The note to the first poem is this:
Many people helped out with the geography of Lvov... the autobiographical note about Fredo...
(Aleksander Fredro (20 June 1793 – 15 July 1876) was a Polish poet, playwright and author active during Polish Romanticismin the period of partitions by neighboring empires. His works including plays written in the octosyllabic verse (Zemsta) and in prose (Damy i Huzary) as well as fables, belong to the canon of Polish literature. Fredro was harshly criticized by some of his contemporaries for light-hearted humor or even the alleged immorality (Seweryn Goszczyński, 1835) which led to years of his literary silence. Many of Fredro's dozens of plays were published and popularized only after his death. His best-known works have been translated into English, French, German, Russian, Czech, Romanian, Hungarian and Slovak.).
either a painting of a painting of a cathedral in Venice, where indeed, you will find giant marble snails on Santa Maria de la Salute...or perhaps the canvas is an awning of a café...
How do you understand "too much of Lvov... " repeated twice... and the poem entitled, "Why"--
the this ripe, round peach of Lvov-- indeed, I want to hurry there...
The Dickinson poem replete with em-dashes, exclamations, had a strange title-- It can't be "summer"-- what is reality here? And dying? twice white is mentioned... as opposed to "rouge"... and the yellow-green-brown olivine of Chrysolite as the sun sets... If she had called it,
"Meditations on Dying"... or "trickery of the seasons..." we would not have felt the cycle of seasons and a sense of a great round of life.
And what if Emily lived in 2017 -- imagine -- "Emoticons for Emily" for her to spice her text!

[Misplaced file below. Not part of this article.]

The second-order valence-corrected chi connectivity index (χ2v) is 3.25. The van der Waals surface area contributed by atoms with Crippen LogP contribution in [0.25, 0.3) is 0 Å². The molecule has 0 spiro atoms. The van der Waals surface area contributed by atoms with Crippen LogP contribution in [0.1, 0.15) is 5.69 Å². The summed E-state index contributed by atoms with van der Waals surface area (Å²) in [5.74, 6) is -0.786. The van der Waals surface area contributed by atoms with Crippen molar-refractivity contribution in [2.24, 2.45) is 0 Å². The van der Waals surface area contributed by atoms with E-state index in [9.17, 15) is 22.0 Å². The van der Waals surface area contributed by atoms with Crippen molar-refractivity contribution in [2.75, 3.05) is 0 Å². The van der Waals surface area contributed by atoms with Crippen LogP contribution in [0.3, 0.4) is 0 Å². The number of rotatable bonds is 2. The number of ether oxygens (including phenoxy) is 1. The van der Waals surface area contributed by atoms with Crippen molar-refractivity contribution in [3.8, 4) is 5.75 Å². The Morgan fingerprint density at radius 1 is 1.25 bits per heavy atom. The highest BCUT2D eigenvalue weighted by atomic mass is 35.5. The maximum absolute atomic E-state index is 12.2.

What might she do?
We particularly enjoyed the first Ashbery poem... "Instead of losing" -- what does he mean by "losing" -- and how delightful to wind up with "the whole embrace". Ashbery's comments About Understanding Poetry… "I don't quite understand about understanding poetry. I experience poems with pleasure: whether I understand them or not I'm not quite sure. I don't want to read something I already know or which is going to slide down easily: there has to be some crunch, a certain amount of resilience."
Certainly this applies to this poem... Wherever the "eponymous city limits" are located -- and eponymous wth whom? and how one "perforates them" -- this was a pleasurable use of language to paint a light-hearted mood, more than something to "understand"... Surreal, but wouldn't you like to sail "into an empty drawer"? A bit like Alice in Wonderland with St. Ursula thrown in... It helps visualize "bald arbiters" -- really, not to be confused with muskrats!
For "The new higher" we thought of him writing to his muse....
I put aside the there and now--
I far prefer to read Ashbery than Dickinson: -- we are invited to witness...
blacking out when time came in the window.
There was not much of it left.
I laughed and put my hands shyly
across your eyes. Can you see now?"
(Christopher Fry + the Lady's not for Burning) -- allow one to die... even if the muse says go away from the window...
Ashbery's pluck replies: "I am in love with your window I cannot undermine